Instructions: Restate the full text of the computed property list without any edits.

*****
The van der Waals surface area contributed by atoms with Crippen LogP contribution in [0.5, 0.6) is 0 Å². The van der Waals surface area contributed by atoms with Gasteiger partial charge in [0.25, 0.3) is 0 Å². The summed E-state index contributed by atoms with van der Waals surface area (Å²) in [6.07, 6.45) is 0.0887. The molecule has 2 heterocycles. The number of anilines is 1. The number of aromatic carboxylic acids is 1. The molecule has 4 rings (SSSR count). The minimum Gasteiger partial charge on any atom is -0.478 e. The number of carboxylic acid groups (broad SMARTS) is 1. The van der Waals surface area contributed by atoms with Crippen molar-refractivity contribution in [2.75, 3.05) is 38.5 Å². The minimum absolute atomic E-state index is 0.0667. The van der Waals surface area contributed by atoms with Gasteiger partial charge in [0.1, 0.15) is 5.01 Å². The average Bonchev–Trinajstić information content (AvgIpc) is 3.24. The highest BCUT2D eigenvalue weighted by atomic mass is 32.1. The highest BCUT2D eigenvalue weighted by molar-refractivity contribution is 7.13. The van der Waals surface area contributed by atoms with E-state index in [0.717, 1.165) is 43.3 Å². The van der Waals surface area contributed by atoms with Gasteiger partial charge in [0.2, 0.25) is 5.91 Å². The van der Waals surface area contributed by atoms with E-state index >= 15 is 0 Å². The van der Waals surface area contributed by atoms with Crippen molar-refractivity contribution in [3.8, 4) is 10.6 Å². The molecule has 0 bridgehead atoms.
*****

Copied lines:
The van der Waals surface area contributed by atoms with Crippen LogP contribution in [0.5, 0.6) is 0 Å². The van der Waals surface area contributed by atoms with Gasteiger partial charge in [0.25, 0.3) is 0 Å². The summed E-state index contributed by atoms with van der Waals surface area (Å²) in [6.07, 6.45) is 0.0887. The molecule has 2 heterocycles. The number of anilines is 1. The number of aromatic carboxylic acids is 1. The molecule has 4 rings (SSSR count). The minimum Gasteiger partial charge on any atom is -0.478 e. The number of carboxylic acid groups (broad SMARTS) is 1. The van der Waals surface area contributed by atoms with Crippen molar-refractivity contribution in [2.75, 3.05) is 38.5 Å². The minimum absolute atomic E-state index is 0.0667. The van der Waals surface area contributed by atoms with Gasteiger partial charge in [0.1, 0.15) is 5.01 Å². The average Bonchev–Trinajstić information content (AvgIpc) is 3.24. The highest BCUT2D eigenvalue weighted by atomic mass is 32.1. The highest BCUT2D eigenvalue weighted by molar-refractivity contribution is 7.13. The van der Waals surface area contributed by atoms with E-state index in [0.717, 1.165) is 43.3 Å². The van der Waals surface area contributed by atoms with Gasteiger partial charge in [0.2, 0.25) is 5.91 Å². The van der Waals surface area contributed by atoms with E-state index >= 15 is 0 Å². The van der Waals surface area contributed by atoms with Crippen molar-refractivity contribution in [3.8, 4) is 10.6 Å². The molecule has 0 bridgehead atoms.